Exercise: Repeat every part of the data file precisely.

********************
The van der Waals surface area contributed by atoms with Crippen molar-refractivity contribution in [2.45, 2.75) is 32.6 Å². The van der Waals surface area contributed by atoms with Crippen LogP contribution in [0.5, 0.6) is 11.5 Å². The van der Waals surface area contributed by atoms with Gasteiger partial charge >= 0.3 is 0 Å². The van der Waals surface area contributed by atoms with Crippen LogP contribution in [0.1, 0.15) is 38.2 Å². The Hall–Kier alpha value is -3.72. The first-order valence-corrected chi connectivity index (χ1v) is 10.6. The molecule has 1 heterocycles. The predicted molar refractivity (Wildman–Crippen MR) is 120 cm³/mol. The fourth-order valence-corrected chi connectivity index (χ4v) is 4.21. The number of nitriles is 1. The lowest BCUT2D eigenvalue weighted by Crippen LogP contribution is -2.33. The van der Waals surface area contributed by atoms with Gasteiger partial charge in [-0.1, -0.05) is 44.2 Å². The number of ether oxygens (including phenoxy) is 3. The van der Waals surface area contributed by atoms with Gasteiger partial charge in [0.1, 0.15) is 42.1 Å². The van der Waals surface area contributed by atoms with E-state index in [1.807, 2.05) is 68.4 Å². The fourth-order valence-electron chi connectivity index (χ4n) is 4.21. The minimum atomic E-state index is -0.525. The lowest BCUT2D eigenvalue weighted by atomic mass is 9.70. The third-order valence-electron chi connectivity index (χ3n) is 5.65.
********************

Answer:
The van der Waals surface area contributed by atoms with Crippen molar-refractivity contribution in [2.45, 2.75) is 32.6 Å². The van der Waals surface area contributed by atoms with Crippen LogP contribution in [0.5, 0.6) is 11.5 Å². The van der Waals surface area contributed by atoms with Gasteiger partial charge >= 0.3 is 0 Å². The van der Waals surface area contributed by atoms with Crippen LogP contribution in [0.1, 0.15) is 38.2 Å². The Hall–Kier alpha value is -3.72. The first-order valence-corrected chi connectivity index (χ1v) is 10.6. The molecule has 1 heterocycles. The predicted molar refractivity (Wildman–Crippen MR) is 120 cm³/mol. The fourth-order valence-corrected chi connectivity index (χ4v) is 4.21. The number of nitriles is 1. The lowest BCUT2D eigenvalue weighted by Crippen LogP contribution is -2.33. The van der Waals surface area contributed by atoms with Gasteiger partial charge in [-0.1, -0.05) is 44.2 Å². The number of ether oxygens (including phenoxy) is 3. The van der Waals surface area contributed by atoms with Gasteiger partial charge in [0.1, 0.15) is 42.1 Å². The van der Waals surface area contributed by atoms with E-state index in [1.807, 2.05) is 68.4 Å². The fourth-order valence-electron chi connectivity index (χ4n) is 4.21. The minimum atomic E-state index is -0.525. The lowest BCUT2D eigenvalue weighted by atomic mass is 9.70. The third-order valence-electron chi connectivity index (χ3n) is 5.65.